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The Confederate strength in the Atlanta campaign.

by E. C. Dawes, late Major, 53D Ohio regiment.
In the foregoing paper [see p. 260] General

Joseph E. Johnston asserts that on the 30th of April, 1864, the strength of the Confederate army was “37,652 infantry, 2812 artillery with 112 guns, and 2392 cavalry,”--in all, 42,856. But the return of that army for April 30th, 1864, on file in the War Department, signed by General Johnston and attested by his adjutant-general, shows its “present for duty” almost 53,000:

Artillery, 144 pieces3,277

The difference between these figures and those given by General Johnston from the same return is, that in his paper he gives the footings of the column of “effective total.” This, in all Confederate returns, includes only sergeants, corporals, and private soldiers “for duty, equipped.” That the cavalry had an effective total of but 2392 with 8436 officers and men for duty is accounted for by the fact that a large number of horses were grazing in the rear because of the scarcity of forage at Dalton. They were brought to the front and the men. became effective when Sherman's army began to advance. General Johnston's statement that his artillery comprised but 112 pieces is a manifest error, for the return plainly says 35 companies, 144 pieces.

The battle of Resaca was fought on the 13th, 14th, and 15th of May. Prior to that time the Confederate army was reinforced by General Mercer's brigade of four Georgia regiments, which had been on garrison duty on the Atlantic coast. A foot-note to the return of April 30th records that one of these regiments, the 63d Georgia, joined the army “since the report was made out,” and that its effective total was 814. All of these regiments had full ranks; 2800 is a low estimate of their line-of-battle strength. Cantey's division,1 two brigades of infantry and two batteries, 5300 for duty, came from Mobile about the 7th of May and was stationed at Resaca. Loring's division, three infantry brigades and two batteries, from General S. I). Lee's command, with 5145 for duty and a detachment of 550 from French's division, reached Resaca May 10th, 11th, and 12th. Meantime a regiment of the Georgia State line, estimated as six hundred strong, had been added to Hood's corps.

At Resaca General Johnston had at least 67,000 men for battle and 1.68 pieces of artillery. General Sherman had at most 104,000:2 the odds against General Johnston when “the armies were actually in contact” were as 100 to 64, instead of “10 to 4,” as stated in his article.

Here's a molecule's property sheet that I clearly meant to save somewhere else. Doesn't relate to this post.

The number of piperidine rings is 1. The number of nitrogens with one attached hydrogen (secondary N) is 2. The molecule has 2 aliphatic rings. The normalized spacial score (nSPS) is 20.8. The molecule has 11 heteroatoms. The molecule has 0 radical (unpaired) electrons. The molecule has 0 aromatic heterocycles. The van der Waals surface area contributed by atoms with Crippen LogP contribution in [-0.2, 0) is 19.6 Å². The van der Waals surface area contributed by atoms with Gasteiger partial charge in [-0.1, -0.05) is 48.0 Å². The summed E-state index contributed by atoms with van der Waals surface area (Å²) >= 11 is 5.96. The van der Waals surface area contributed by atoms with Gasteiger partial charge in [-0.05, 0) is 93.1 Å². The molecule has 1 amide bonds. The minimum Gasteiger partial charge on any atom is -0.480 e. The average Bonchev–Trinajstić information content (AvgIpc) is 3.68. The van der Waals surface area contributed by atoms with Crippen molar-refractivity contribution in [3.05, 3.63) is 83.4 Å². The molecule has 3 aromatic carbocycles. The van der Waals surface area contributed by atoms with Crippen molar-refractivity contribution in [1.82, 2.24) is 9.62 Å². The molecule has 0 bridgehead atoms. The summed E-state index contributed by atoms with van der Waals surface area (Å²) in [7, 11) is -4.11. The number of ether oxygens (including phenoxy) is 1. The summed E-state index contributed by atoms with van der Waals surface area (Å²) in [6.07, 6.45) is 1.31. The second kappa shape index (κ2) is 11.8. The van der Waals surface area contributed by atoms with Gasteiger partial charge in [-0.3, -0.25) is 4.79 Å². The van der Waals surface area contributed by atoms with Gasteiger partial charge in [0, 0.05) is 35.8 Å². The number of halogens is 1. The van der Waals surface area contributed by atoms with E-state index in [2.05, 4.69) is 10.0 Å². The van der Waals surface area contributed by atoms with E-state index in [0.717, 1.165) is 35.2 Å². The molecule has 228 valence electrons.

On the night of May 16th the Confederate army evacuated Resaca. On the following day, at Adairsville, it was reinforced by General W. H. Jackson's cavalry command, 4477 for duty, which was increased to 5120 by June 10th. On the 19th of May, at Cassville, the division of General French joined the army with 4174 effectives, exclusive of the detachment that was at Resaca. Another Georgia State line regiment, estimated as 600, was added to Hood's corps, and Quarles's brigade, 2200 strong, came on the 26th of May at New Hope Church. A comparison of the return of April 30th with that of June 10th shows an increase to the fighting strength of the army of 3399 from the return of men “absent with leave” in the corps of Hood, Hardee, Wheeler, and in the artillery. The return of May 20th is missing, but that of June 10th shows an increase since May 20th of 649 “returned from desertion” and 799 “joined by enlistment.”

General Johnston has to account, between April 30th and June 10th, for at least the following men available for battle:

Present for duty at DaltonApril 30th52,992
Mercer's brigadeMay 2d 2,800
Cantey's divisionMay 7th 5,300
Loring's divisionMay 10th, 11th, and 12th5,145
French's detachmentMay 12th 550
French's divisionMay 19th 4,174
Jackson's cavalryMay 17th 4,477
Jackson's cavalry increase beforeJune 10th643
Quarles's brigadeMay 26th 2,200
Two regiments Georgia State line  1,200
Furloughed men returned 3,399
Recruits 799
Returned deserters 649

All these figures are official except for Mercer's brigade and the two regiments of the Georgia [282] State line.3 The return of General Johnston's Army June 10th is the first on file in the War Department that includes all these reenforcements. It shows “present for duty” :

Artillery, 187 pieces257 4,414
Or in round numbers 71,000

The difference of over 13,000 is accounted for by losses in battle, desertion, and increase in absent sick. The incomplete return of Medical Director Foard shows killed and wounded, May 7th to 20th, inclusive, 3384. The return of June 10th shows 1551 killed and died since May 20th, indicating fully 6000 wounded. The same return shows 569 deserters. The 1542 prisoners captured from Hood and Hardee, shown by increase of absent without leave in their corps, account for the remainder, without examining the returns of Polk's corps and the cavalry.

General Johnston's army reached its maximum strength on the New Hope Church line, where he must have had 75,000 for battle when the armies faced each other May 27th. General Sherman's army4 there numbered, of all arms, for duty, 93,600 men, and several brigades of this force were employed in guarding trains and watching roads in all directions, for Sherman's army had no rear. Odds of less than five to four against him is “the great inequality of force” which General Johnston complains compelled him “to employ dismounted cavalry” in holding this line.

In a foot-note [p. 274] General Johnston says:

I have two reports of the strength of the army besides that of April 30th, already given: 1. Of July 1st, 39,746 infantry, 3855 artillery, and 10,484 cavalry,--total, 54,085. 2. Of July 10th, 36,901 infantry, 3755 artillery, and 10,270 cavalry,--total, 50,926.

The return of July 1st shows “present for duty,” all arms, officers and men, 64,578, instead of 54,085. (As in case of the return of April 30th, General Johnston gives only the “effective total.” ) The loss since June 10th is accounted for by 1114 dead, 711 deserters, 1042 increase in absent without leave (prisoners), and 3693 in increase of absent sick and wounded. None of the returns of this army, either under Johnston or Hood, makes any account of the Georgia militia, a division of which under G. W. Smith joined the army about June 20th near Kenesaw, making its available force on that line nearly 70,000 men. [G. W. Smith, p. 334, says the militia were 2000, which would reduce Major Dawes's total to about 67,000.--editors.]